Boy, this is depressing. No one's sure (we need more industry-funded studies, right? Like the tobacco ones) why, but it may have something to do with the histamines being blocked, causing increased appetite. It also makes you wonder, what OTHER parts of your body's biochemistry are being affected?
Also, getting diabetes or some other obesity related condition will just add to your depression. See a naturopath or an acupuncturist and check out St. John's wort and fish oils, first, people!
Seeking help for depression -- and following through with antidepressant medication -- is a courageous and important first step on the road to recovery. But too often, those who take that step find themselves faced with another troubling problem: weight gain .
Experts say that for up to 25% of people, most antidepressant medications -- including the popular SSRI (selective serotonin reuptake inhibitor) drugs like Prozac , Lexapro , Paxil , and Zoloft -- can cause a weight gain of 10 pounds or more .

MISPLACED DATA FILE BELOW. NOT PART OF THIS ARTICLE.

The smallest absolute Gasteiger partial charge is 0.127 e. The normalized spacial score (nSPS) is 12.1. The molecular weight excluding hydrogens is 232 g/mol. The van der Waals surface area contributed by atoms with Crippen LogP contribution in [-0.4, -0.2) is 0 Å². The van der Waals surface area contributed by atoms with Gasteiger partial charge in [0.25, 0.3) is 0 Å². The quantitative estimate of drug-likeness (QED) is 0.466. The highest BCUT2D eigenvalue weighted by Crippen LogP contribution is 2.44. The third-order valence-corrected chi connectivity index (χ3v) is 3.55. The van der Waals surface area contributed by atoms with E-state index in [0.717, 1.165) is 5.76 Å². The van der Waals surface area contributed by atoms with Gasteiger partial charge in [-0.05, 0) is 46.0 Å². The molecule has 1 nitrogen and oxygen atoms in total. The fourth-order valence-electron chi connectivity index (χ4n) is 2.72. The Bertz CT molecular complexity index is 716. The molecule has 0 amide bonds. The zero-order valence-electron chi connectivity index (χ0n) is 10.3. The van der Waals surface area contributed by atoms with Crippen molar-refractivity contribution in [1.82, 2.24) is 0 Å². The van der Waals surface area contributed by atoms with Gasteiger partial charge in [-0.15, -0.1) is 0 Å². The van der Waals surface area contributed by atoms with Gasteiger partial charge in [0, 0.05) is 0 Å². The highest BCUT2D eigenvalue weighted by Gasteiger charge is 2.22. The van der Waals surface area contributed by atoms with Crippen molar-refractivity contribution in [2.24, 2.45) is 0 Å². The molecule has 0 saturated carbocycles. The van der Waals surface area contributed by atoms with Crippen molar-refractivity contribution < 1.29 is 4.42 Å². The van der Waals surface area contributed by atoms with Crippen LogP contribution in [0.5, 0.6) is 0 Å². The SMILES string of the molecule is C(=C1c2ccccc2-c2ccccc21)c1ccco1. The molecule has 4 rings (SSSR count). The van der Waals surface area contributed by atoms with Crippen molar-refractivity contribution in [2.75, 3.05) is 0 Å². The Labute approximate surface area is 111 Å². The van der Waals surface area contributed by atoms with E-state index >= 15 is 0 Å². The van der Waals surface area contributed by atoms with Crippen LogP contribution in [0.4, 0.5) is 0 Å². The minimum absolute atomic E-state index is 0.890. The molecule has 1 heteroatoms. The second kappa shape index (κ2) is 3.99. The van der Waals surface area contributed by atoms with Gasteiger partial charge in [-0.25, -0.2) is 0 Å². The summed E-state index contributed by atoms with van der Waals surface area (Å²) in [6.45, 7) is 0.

"This is a phenomenon that I first noticed years ago when Prozac first came on the market. It didn't initially show up in the clinical trials because most of them were eight to 12 weeks in length, and the weight gain generally occurs with longer use. But it's definitely one of the side effects of this and other antidepressant medications," says Norman Sussman, MD, a psychiatrist and associate dean for postgraduate medical programs at the NYU School of Medicine.
A review published in 2003 in the Cleveland Clinic Journal of Medicine stated that while weight gain is a possible side effect with SSRI antidepressant drugs, it may be more likely to occur after six months or more of use.
But SSRIs aren't the only class of antidepressants that may have weight gain as a side effect. Other antidepressant medications, including tricylics (like Elavil and Tofranil) and MAO inhibitors (drugs like Parnate and Nardil), may also cause patients to gain weight with both long-term and short-term use.